Picturebooks 9 – In the bag!

Andy McCormack
Monday, September 28, 2020

How story sacks can extend the learning and play potential provided by picturebooks. Andy McCormack explains

In 2007, Jo Weinberger, a researcher at the University of Sheffield, interviewed primary school family learning development officer Anne Stafford about a course she had devised for involving parents actively in young children’s literacy learning. With the parents on the course, Stafford drew up a grid as a tool for discussing the educational content of story sacks, along with resources and activities to accompany favourite picturebooks and nursery rhymes.

The grid initially included space for reflecting on children’s engagement with the story, but grew from recording learning in literacy to illustrating and evidencing learning across every area of the EYFS curriculum. The ‘communication skills’ that the story sacks nurtured did remain ‘absolutely paramount’ to the project, as ‘the richness of language, reading and books’ comes ‘into every area of learning’. However, the story sacks also provided parents with a means of coming to understand the Early Learning Goals not as something distant, unintelligible, or ‘weird and wonderful’, but interconnected, approachable and understandable.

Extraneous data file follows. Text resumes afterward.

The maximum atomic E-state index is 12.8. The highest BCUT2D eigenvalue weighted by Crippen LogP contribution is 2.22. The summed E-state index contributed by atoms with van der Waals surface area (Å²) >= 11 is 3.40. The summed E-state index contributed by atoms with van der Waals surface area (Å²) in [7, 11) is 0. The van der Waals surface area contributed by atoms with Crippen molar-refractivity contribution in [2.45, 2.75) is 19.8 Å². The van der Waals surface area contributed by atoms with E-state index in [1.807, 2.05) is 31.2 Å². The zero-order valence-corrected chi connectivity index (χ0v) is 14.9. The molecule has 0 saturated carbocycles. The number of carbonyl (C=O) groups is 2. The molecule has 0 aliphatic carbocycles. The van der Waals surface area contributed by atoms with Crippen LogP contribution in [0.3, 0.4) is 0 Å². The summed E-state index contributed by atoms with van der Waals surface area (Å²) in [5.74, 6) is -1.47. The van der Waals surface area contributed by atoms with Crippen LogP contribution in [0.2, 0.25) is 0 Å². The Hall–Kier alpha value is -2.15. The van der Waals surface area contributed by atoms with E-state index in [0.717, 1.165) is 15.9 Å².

Story sacks offer a means for extending and enriching the cross-curricular learning potential already embedded in every high-quality picturebook. They can reward parents, practitioners and young learners with an enormous amount of learning generated (and made observable) by a few well-chosen activities and resources, and opportunities for self-directed play.


There are commercially available story sacks ready-made for purchase, both from publishing houses and dedicated companies, and which often include beautiful props, picturebook editions and activity starter ideas. However, these can be costly, and can be restrictive in the sense of having too much of what Professor Tina Bruce might describe as ‘detail built in’.

As well as a means of structuring enriching, educative play, story sacks should also encourage what Professor Bruce would describe more expansively as ‘open-ended play’, allowing children to engage with perhaps less specific, branded resources in more creative, independent and exploratory ways.